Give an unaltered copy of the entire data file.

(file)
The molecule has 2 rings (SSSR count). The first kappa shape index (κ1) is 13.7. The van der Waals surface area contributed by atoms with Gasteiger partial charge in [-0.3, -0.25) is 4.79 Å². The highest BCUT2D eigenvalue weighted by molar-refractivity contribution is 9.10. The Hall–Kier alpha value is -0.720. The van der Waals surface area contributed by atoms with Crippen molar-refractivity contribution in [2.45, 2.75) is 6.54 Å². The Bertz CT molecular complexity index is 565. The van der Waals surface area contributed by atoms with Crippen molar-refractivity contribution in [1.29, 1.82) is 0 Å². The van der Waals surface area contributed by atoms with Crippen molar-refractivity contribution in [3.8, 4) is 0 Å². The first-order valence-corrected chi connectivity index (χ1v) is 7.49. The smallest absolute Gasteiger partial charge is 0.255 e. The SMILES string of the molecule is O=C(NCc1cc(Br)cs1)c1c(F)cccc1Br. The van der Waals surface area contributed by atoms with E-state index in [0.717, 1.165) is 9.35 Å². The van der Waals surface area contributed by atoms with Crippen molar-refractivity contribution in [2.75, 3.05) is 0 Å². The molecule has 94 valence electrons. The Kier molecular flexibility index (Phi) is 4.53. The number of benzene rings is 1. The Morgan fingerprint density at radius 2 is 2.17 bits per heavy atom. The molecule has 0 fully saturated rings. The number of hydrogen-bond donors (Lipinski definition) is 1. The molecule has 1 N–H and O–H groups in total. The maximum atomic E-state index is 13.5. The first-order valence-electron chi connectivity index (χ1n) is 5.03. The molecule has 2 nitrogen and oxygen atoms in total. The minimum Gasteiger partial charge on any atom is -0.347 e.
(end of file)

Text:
The molecule has 2 rings (SSSR count). The first kappa shape index (κ1) is 13.7. The van der Waals surface area contributed by atoms with Gasteiger partial charge in [-0.3, -0.25) is 4.79 Å². The highest BCUT2D eigenvalue weighted by molar-refractivity contribution is 9.10. The Hall–Kier alpha value is -0.720. The van der Waals surface area contributed by atoms with Crippen molar-refractivity contribution in [2.45, 2.75) is 6.54 Å². The Bertz CT molecular complexity index is 565. The van der Waals surface area contributed by atoms with Crippen molar-refractivity contribution in [1.29, 1.82) is 0 Å². The van der Waals surface area contributed by atoms with Crippen molar-refractivity contribution in [3.8, 4) is 0 Å². The first-order valence-corrected chi connectivity index (χ1v) is 7.49. The smallest absolute Gasteiger partial charge is 0.255 e. The SMILES string of the molecule is O=C(NCc1cc(Br)cs1)c1c(F)cccc1Br. The van der Waals surface area contributed by atoms with E-state index in [0.717, 1.165) is 9.35 Å². The van der Waals surface area contributed by atoms with Crippen molar-refractivity contribution in [2.75, 3.05) is 0 Å². The molecule has 94 valence electrons. The Kier molecular flexibility index (Phi) is 4.53. The number of benzene rings is 1. The Morgan fingerprint density at radius 2 is 2.17 bits per heavy atom. The molecule has 0 fully saturated rings. The number of hydrogen-bond donors (Lipinski definition) is 1. The molecule has 1 N–H and O–H groups in total. The maximum atomic E-state index is 13.5. The first-order valence-electron chi connectivity index (χ1n) is 5.03. The molecule has 2 nitrogen and oxygen atoms in total. The minimum Gasteiger partial charge on any atom is -0.347 e.